Skip to main content


BehavioralAPI designData processingDecouplingExtensibilityFunctional decompositionScalabilityAbout 3 min

Also known as

  • Chain of Operations
  • Processing Pipeline


The Pipeline design pattern is intended to allow data processing in discrete stages, where each stage is represented by a different component and the output of one stage serves as the input for the next.


The Pipeline pattern uses ordered stages to process a sequence of input values. Each implemented task is represented by a stage of the pipeline. You can think of pipelines as similar to assembly lines in a factory, where each item in the assembly line is constructed in stages. The partially assembled item is passed from one assembly stage to another. The outputs of the assembly line occur in the same order as that of the inputs.

Real world example

A real-world analogous example of the Pipeline design pattern is an assembly line in a car manufacturing plant.

In this analogy, the car manufacturing process is divided into several discrete stages, each stage handling a specific part of the car assembly. For example:

  1. Chassis Assembly: The base frame of the car is assembled.
  2. Engine Installation: The engine is installed onto the chassis.
  3. Painting: The car is painted.
  4. Interior Assembly: The interior, including seats and dashboard, is installed.
  5. Quality Control: The finished car is inspected for defects.

Each stage operates independently and sequentially, where the output of one stage (e.g., a partially assembled car) becomes the input for the next stage. This modular approach allows for easy maintenance, scalability (e.g., adding more workers to a stage), and flexibility (e.g., replacing a stage with a more advanced version). Just like in a software pipeline, changes in one stage do not affect the others, facilitating continuous improvements and efficient production.

In plain words

Pipeline pattern is an assembly line where partial results are passed from one stage to another.

Wikipedia says

In software engineering, a pipeline consists of a chain of processing elements (processes, threads, coroutines, functions, etc.), arranged so that the output of each element is the input of the next; the name is by analogy to a physical pipeline.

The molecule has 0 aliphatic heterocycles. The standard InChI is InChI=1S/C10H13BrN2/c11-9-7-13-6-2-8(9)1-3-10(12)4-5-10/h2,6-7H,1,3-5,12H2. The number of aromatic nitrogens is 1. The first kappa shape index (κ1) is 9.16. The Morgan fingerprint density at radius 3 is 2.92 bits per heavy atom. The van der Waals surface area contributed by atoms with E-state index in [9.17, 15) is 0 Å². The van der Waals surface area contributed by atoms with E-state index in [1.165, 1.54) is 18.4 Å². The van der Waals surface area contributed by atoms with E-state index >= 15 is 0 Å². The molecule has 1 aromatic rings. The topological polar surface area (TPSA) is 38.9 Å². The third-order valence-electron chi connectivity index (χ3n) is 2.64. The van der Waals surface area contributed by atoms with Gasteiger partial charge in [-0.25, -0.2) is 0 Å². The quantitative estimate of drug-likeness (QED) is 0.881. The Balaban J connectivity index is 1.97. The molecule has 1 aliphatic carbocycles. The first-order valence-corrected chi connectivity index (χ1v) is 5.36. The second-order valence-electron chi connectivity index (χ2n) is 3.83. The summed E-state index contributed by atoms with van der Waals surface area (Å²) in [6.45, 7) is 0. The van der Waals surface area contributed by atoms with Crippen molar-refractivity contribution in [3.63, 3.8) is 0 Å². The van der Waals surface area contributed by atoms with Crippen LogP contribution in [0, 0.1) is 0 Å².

Programmatic Example

Let's create a string processing pipeline example. The stages of our pipeline are called Handlers.

interface Handler<I, O> {
    O process(I input);

In our string processing example we have 3 different concrete Handlers.

class RemoveAlphabetsHandler implements Handler<String, String> {
  // ...

class RemoveDigitsHandler implements Handler<String, String> {
  // ...

class ConvertToCharArrayHandler implements Handler<String, char[]> {
  // ...

Here is the Pipeline that will gather and execute the handlers one by one.

class Pipeline<I, O> {

    private final Handler<I, O> currentHandler;

    Pipeline(Handler<I, O> currentHandler) {
        this.currentHandler = currentHandler;

    <K> Pipeline<I, K> addHandler(Handler<O, K> newHandler) {
        return new Pipeline<>(input -> newHandler.process(currentHandler.process(input)));

    O execute(I input) {
        return currentHandler.process(input);

And here's the Pipeline in action processing the string.

var filters = new Pipeline<>(new RemoveAlphabetsHandler()).addHandler(new RemoveDigitsHandler()).addHandler(new ConvertToCharArrayHandler());

Class diagram

Pipeline pattern class diagram


Use the Pipeline pattern when you want to

  • When you need to process data in a sequence of stages.
  • When each stage of processing is independent and can be easily replaced or reordered.
  • When you want to improve the scalability and maintainability of data processing code.


Known Uses

  • Data transformation and ETL (Extract, Transform, Load) processes.
  • Compilers for processing source code through various stages such as lexical analysis, syntax analysis, semantic analysis, and code generation.
  • Image processing applications where multiple filters are applied sequentially.
  • Logging frameworks where messages pass through multiple handlers for formatting, filtering, and output.



  • Decoupling: Each stage of the pipeline is a separate component, making the system more modular and easier to maintain.
  • Reusability: Individual stages can be reused in different pipelines.
  • Extensibility: New stages can be added without modifying existing ones.
  • Scalability: Pipelines can be parallelized by running different stages on different processors or threads.


  • Complexity: Managing the flow of data through multiple stages can introduce complexity.
  • Performance Overhead: Each stage introduces some performance overhead due to context switching and data transfer between stages.
  • Debugging Difficulty: Debugging pipelines can be more challenging since the data flows through multiple components.
  • Chain of Responsibilityopen in new window: Both patterns involve passing data through a series of handlers, but in Chain of Responsibility, handlers can decide not to pass the data further.
  • Decoratoropen in new window: Both patterns involve adding behavior dynamically, but Decorator wraps additional behavior around objects, whereas Pipeline processes data in discrete steps.
  • Compositeopen in new window: Like Pipeline, Composite also involves hierarchical processing, but Composite is more about part-whole hierarchies.